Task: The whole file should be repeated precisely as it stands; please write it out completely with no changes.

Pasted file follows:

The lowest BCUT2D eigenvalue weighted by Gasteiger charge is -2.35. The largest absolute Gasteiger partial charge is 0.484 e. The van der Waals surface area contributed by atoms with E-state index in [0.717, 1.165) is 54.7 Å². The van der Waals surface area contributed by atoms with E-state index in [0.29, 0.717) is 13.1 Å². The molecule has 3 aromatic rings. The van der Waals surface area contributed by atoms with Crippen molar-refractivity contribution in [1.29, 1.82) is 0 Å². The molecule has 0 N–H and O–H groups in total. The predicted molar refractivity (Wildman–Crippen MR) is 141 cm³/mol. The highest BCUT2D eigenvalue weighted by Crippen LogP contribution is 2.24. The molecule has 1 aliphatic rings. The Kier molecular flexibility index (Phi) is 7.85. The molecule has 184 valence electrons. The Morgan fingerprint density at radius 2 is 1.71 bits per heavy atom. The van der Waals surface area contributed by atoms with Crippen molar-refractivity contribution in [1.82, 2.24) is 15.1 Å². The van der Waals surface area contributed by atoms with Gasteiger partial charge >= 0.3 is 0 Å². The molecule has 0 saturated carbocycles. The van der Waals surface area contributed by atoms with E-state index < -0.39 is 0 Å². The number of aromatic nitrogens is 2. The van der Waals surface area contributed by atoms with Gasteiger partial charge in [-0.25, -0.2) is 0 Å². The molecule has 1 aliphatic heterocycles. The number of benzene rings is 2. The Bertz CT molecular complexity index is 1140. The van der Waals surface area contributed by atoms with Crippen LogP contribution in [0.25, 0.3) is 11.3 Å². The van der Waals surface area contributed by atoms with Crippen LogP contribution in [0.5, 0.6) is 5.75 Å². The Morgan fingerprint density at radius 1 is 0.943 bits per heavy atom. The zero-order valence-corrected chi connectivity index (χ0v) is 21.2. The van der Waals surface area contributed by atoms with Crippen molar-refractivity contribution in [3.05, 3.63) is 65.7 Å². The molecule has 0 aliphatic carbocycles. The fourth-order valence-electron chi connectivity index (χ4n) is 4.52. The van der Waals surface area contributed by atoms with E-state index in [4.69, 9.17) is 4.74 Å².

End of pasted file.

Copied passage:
The lowest BCUT2D eigenvalue weighted by Gasteiger charge is -2.35. The largest absolute Gasteiger partial charge is 0.484 e. The van der Waals surface area contributed by atoms with E-state index in [0.717, 1.165) is 54.7 Å². The van der Waals surface area contributed by atoms with E-state index in [0.29, 0.717) is 13.1 Å². The molecule has 3 aromatic rings. The van der Waals surface area contributed by atoms with Crippen molar-refractivity contribution in [1.29, 1.82) is 0 Å². The molecule has 0 N–H and O–H groups in total. The predicted molar refractivity (Wildman–Crippen MR) is 141 cm³/mol. The highest BCUT2D eigenvalue weighted by Crippen LogP contribution is 2.24. The molecule has 1 aliphatic rings. The Kier molecular flexibility index (Phi) is 7.85. The molecule has 184 valence electrons. The Morgan fingerprint density at radius 2 is 1.71 bits per heavy atom. The van der Waals surface area contributed by atoms with Crippen molar-refractivity contribution in [1.82, 2.24) is 15.1 Å². The van der Waals surface area contributed by atoms with Gasteiger partial charge >= 0.3 is 0 Å². The molecule has 0 saturated carbocycles. The van der Waals surface area contributed by atoms with E-state index < -0.39 is 0 Å². The number of aromatic nitrogens is 2. The van der Waals surface area contributed by atoms with Gasteiger partial charge in [-0.25, -0.2) is 0 Å². The molecule has 1 aliphatic heterocycles. The number of benzene rings is 2. The Bertz CT molecular complexity index is 1140. The van der Waals surface area contributed by atoms with Crippen LogP contribution in [0.25, 0.3) is 11.3 Å². The van der Waals surface area contributed by atoms with Crippen LogP contribution in [0.5, 0.6) is 5.75 Å². The Morgan fingerprint density at radius 1 is 0.943 bits per heavy atom. The zero-order valence-corrected chi connectivity index (χ0v) is 21.2. The van der Waals surface area contributed by atoms with Crippen molar-refractivity contribution in [3.05, 3.63) is 65.7 Å². The molecule has 0 aliphatic carbocycles. The fourth-order valence-electron chi connectivity index (χ4n) is 4.52. The van der Waals surface area contributed by atoms with E-state index in [4.69, 9.17) is 4.74 Å².